National Review Online legal commentator Ed Whelan is praising Senate Republicans for their part in a March 14 deal that will deny some of President Obama's judicial nominees a timely confirmation vote. In a recent post, Whelan argues that Republicans scored a win by partially defeating efforts to confirm nominees who were largely uncontroversial, despite a judicial vacancies crisis that denies Americans who seek justice a chance for a day in court. Whelan's victory lap comes at a time when courtrooms are vacant, and it raises questions as who wins under the terms of the deal.
The deal reached by Senate Majority Leader Harry Reid (D-NV) and Minority Leader Mitch McConnell (R-KY) is a compromise over Democratic efforts to bring to a vote 17 mostly uncontroversial district court nominees in the face of Republican resistance. To break the logjam, Reid filed petitions on March 12 to end Republican filibusters on the 17 nominees. Under the deal, the two sides agreed to votes on 12 of the district court nominees, as well two court of appeals nominees, by May 7. Whelan trumpets the deal as a win for Republicans, because fewer judges will be confirmed than Democrats had wanted.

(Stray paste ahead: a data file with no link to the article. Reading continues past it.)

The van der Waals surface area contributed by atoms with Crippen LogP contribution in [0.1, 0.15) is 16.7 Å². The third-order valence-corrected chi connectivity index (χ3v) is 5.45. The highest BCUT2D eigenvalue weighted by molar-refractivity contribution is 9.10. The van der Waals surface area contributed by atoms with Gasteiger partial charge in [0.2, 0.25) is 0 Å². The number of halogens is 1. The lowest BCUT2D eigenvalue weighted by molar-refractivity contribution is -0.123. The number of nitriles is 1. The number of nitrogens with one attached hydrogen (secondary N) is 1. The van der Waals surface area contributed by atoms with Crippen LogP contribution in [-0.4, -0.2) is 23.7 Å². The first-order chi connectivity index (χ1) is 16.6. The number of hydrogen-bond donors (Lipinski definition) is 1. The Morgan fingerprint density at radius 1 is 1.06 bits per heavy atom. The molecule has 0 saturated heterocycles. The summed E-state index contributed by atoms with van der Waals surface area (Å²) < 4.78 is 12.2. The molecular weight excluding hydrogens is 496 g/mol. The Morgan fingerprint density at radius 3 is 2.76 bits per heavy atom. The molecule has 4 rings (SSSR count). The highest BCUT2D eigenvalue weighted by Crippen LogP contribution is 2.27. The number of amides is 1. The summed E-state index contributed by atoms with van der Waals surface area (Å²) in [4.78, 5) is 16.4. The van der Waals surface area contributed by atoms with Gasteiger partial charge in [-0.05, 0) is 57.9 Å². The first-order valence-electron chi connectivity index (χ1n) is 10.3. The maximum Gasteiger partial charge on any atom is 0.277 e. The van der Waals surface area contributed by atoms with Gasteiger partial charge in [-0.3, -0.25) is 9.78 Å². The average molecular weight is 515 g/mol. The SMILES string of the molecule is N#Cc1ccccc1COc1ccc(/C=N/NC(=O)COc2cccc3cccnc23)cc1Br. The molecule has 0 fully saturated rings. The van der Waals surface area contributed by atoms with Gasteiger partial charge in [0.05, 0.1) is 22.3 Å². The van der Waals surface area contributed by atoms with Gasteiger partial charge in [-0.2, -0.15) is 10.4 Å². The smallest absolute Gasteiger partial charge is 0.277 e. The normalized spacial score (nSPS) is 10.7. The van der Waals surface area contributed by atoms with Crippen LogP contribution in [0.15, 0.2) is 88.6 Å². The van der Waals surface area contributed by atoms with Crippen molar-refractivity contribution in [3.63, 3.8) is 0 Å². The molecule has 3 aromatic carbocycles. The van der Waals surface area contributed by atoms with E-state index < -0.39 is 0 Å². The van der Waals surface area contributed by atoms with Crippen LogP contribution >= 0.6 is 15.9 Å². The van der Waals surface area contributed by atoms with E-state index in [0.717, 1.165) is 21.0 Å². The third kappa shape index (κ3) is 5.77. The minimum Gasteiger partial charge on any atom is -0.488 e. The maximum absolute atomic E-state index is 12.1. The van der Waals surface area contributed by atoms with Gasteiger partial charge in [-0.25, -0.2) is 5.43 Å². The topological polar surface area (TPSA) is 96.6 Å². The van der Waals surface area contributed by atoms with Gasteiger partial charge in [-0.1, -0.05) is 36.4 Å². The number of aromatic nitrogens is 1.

As for the substance of the deal, a Senate Republican staffer tells me: "Looks like we are just going back to regular order. Reid capitulated." Another senior Republican staffer passes on that under the gentlemen's agreement, we can expect to see what would have been expected had the cloture petitions never been filed: Senate action on a couple of these nominees every week or so.
While Whelan calls this a victory for the GOP, the deal means judges should be confirmed at a significantly faster rate than Republicans have permitted in recent history. Although it is impossible to know precisely the degree to which Republicans would have obstructed President Obama's nominees between now and May 7 absent the push to break the blockade of filibusters, if the deal stands nominees could be confirmed at a faster rate than has been the norm in this Congress.
Even with the confirmations resulting from the deal, vacancies will remain at unacceptably high levels, denying countless Americans an opportunity for justice.